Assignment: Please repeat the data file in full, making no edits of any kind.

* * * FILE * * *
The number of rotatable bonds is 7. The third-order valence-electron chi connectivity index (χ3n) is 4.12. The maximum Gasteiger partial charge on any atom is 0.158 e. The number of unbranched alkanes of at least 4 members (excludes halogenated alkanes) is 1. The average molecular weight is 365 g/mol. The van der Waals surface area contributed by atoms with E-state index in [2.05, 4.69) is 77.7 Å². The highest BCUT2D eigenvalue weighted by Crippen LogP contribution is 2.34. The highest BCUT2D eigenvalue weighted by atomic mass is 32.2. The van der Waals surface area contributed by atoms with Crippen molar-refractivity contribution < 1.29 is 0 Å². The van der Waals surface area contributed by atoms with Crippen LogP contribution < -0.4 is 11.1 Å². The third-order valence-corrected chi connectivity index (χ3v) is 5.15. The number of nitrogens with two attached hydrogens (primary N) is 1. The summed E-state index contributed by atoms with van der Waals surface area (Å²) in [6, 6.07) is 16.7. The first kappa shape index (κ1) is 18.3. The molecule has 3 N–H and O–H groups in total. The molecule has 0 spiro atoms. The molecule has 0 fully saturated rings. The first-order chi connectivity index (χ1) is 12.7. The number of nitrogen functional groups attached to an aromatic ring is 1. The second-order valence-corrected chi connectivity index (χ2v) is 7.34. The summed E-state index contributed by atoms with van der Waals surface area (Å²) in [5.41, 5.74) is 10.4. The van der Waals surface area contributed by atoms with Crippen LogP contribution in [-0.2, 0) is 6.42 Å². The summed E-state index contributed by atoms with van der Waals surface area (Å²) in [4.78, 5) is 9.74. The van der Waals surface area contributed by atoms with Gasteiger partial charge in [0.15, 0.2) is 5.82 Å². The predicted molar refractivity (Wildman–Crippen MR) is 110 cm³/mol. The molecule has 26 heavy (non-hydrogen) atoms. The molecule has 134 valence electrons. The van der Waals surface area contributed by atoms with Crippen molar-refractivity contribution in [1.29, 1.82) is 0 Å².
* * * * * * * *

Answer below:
The number of rotatable bonds is 7. The third-order valence-electron chi connectivity index (χ3n) is 4.12. The maximum Gasteiger partial charge on any atom is 0.158 e. The number of unbranched alkanes of at least 4 members (excludes halogenated alkanes) is 1. The average molecular weight is 365 g/mol. The van der Waals surface area contributed by atoms with E-state index in [2.05, 4.69) is 77.7 Å². The highest BCUT2D eigenvalue weighted by Crippen LogP contribution is 2.34. The highest BCUT2D eigenvalue weighted by atomic mass is 32.2. The van der Waals surface area contributed by atoms with Crippen molar-refractivity contribution < 1.29 is 0 Å². The van der Waals surface area contributed by atoms with Crippen LogP contribution < -0.4 is 11.1 Å². The third-order valence-corrected chi connectivity index (χ3v) is 5.15. The number of nitrogens with two attached hydrogens (primary N) is 1. The summed E-state index contributed by atoms with van der Waals surface area (Å²) in [6, 6.07) is 16.7. The first kappa shape index (κ1) is 18.3. The molecule has 3 N–H and O–H groups in total. The molecule has 0 spiro atoms. The molecule has 0 fully saturated rings. The first-order chi connectivity index (χ1) is 12.7. The number of nitrogen functional groups attached to an aromatic ring is 1. The second-order valence-corrected chi connectivity index (χ2v) is 7.34. The summed E-state index contributed by atoms with van der Waals surface area (Å²) in [5.41, 5.74) is 10.4. The van der Waals surface area contributed by atoms with Crippen LogP contribution in [-0.2, 0) is 6.42 Å². The summed E-state index contributed by atoms with van der Waals surface area (Å²) in [4.78, 5) is 9.74. The van der Waals surface area contributed by atoms with Gasteiger partial charge in [0.15, 0.2) is 5.82 Å². The predicted molar refractivity (Wildman–Crippen MR) is 110 cm³/mol. The molecule has 26 heavy (non-hydrogen) atoms. The molecule has 134 valence electrons. The van der Waals surface area contributed by atoms with Crippen molar-refractivity contribution in [1.29, 1.82) is 0 Å².